# How do you get the color singlet combination of quarks?

#### shinwolf14

I was reading my book and it states that the lack of anti-symmetry in the total wave function of the Δ++ particle led to the introduction of the missing degree of freedom, or color. It states that free particles are colorless so they must be in color singlet states. From there, it just lists the unnormalized anti-symmetric color singlet state as

rbg-rgb+grb-gbr+bgr-brg

I don't understand how they jumped from that statement to the equation. Where does this come from? Does it have to do with SU(3) symmetry? Any help would be greatly appreciated

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#### Einj

It's a very simple idea: the $\Delta^{++}$ is made by three identical particle with all the same quantum numbers except for color. Since they are all identical fermions and none of the possible 3 pairs can be in the exact same state this means that the color of each of them must be different from that of the others (i.e. rbg). However, you also know that the total colo wave function must be anti-symmetric and so you need to anti-symmetrize the rbg state with respect to all possible exchange of two particles. This gives the color wave function that you wrote.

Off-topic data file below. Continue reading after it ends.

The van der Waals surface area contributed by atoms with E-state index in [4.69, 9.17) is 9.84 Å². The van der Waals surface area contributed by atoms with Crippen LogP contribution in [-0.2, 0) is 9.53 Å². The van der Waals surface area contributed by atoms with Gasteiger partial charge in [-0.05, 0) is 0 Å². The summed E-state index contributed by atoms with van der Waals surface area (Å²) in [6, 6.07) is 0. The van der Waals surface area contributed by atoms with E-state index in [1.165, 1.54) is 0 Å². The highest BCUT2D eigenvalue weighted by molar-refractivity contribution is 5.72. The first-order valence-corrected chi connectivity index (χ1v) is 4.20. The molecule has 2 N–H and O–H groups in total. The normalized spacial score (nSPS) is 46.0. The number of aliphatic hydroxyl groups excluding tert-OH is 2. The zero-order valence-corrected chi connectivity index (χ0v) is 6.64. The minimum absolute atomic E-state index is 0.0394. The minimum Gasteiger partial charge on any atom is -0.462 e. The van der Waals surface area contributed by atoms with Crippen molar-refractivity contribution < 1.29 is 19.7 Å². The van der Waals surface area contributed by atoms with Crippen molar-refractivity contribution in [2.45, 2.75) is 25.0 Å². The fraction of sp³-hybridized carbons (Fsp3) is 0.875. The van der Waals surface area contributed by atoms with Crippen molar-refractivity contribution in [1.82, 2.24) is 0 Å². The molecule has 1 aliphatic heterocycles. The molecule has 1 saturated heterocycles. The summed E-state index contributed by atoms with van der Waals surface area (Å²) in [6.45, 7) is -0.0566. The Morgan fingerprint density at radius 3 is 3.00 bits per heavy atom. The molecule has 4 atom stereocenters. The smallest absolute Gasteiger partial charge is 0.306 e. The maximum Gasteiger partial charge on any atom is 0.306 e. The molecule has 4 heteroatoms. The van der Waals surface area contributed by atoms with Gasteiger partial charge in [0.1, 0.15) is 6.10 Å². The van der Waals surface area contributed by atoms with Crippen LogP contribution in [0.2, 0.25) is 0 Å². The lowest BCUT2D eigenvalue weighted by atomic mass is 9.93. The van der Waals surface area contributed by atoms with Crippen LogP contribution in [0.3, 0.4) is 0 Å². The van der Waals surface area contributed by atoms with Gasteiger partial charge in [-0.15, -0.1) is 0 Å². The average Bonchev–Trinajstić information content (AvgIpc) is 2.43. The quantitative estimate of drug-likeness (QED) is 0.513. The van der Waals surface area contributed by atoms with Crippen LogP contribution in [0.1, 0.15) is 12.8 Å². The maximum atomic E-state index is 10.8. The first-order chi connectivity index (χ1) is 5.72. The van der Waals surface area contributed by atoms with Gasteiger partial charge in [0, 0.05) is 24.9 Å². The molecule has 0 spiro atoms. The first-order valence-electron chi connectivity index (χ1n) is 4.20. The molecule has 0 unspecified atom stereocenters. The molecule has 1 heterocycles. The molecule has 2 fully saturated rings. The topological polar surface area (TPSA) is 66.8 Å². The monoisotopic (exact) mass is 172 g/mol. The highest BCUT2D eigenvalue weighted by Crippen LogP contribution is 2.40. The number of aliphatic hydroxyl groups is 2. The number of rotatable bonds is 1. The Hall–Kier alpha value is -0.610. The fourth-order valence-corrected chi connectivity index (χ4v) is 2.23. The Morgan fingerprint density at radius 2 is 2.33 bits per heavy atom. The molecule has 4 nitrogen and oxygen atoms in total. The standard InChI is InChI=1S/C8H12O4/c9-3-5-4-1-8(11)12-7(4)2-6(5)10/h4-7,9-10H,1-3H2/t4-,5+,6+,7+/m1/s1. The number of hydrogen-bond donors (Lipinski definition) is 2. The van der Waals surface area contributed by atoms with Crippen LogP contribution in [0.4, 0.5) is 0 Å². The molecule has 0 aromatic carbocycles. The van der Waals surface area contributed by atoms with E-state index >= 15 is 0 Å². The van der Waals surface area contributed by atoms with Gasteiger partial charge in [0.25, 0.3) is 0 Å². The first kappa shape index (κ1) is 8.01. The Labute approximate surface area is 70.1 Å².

#### vanhees71

Gold Member
It's of course also derivable from group theory, although it's not necessary here because of Einj 's explanation.

The representation theory of SU(3), however tells you how to build singlets in terms of its various representations. For quarks the color group is realized in the socalled fundamental representiation, i.e., in the vector space $\mathbb{C}^3$. There are two non-equivalent three-dimensional representations of SU(3), which is given by the fundamental and the conjugate complex representation (in the more familiar case of SU(2) these two representations are equivalent).

If you have only quarks, i.e., only the fundamental representation, SU(3) representation theory tells you that you need three quarks, and the only way to build a color singlet is to use the totally antisymmetric product state for the color-degree of freedom. The final result, explained by Einj is thus unique.

#### samalkhaiat

I was reading my book and it states that the lack of anti-symmetry in the total wave function of the Δ++ particle led to the introduction of the missing degree of freedom, or color. It states that free particles are colorless so they must be in color singlet states. From there, it just lists the unnormalized anti-symmetric color singlet state as

rbg-rgb+grb-gbr+bgr-brg

I don't understand how they jumped from that statement to the equation. Where does this come from? Does it have to do with SU(3) symmetry? Any help would be greatly appreciated
In any group, a singlet is obtained by contracting (relevant) tensors with the appropriate invariant tensor of the group. So, for $SU_{c}(3)$ the invariant tensor is $\epsilon_{i j k}$ and the 3-quark tensor in the question is $T^{i j k} = q^{i} q^{j} q^{k}$, where $q^{1} = r , \ \ q^{2} = b , \ \ q^{3} = g$. Therefore $$\Delta^{+ +} = \epsilon_{i j k} q^{i} q^{j} q^{k} .$$

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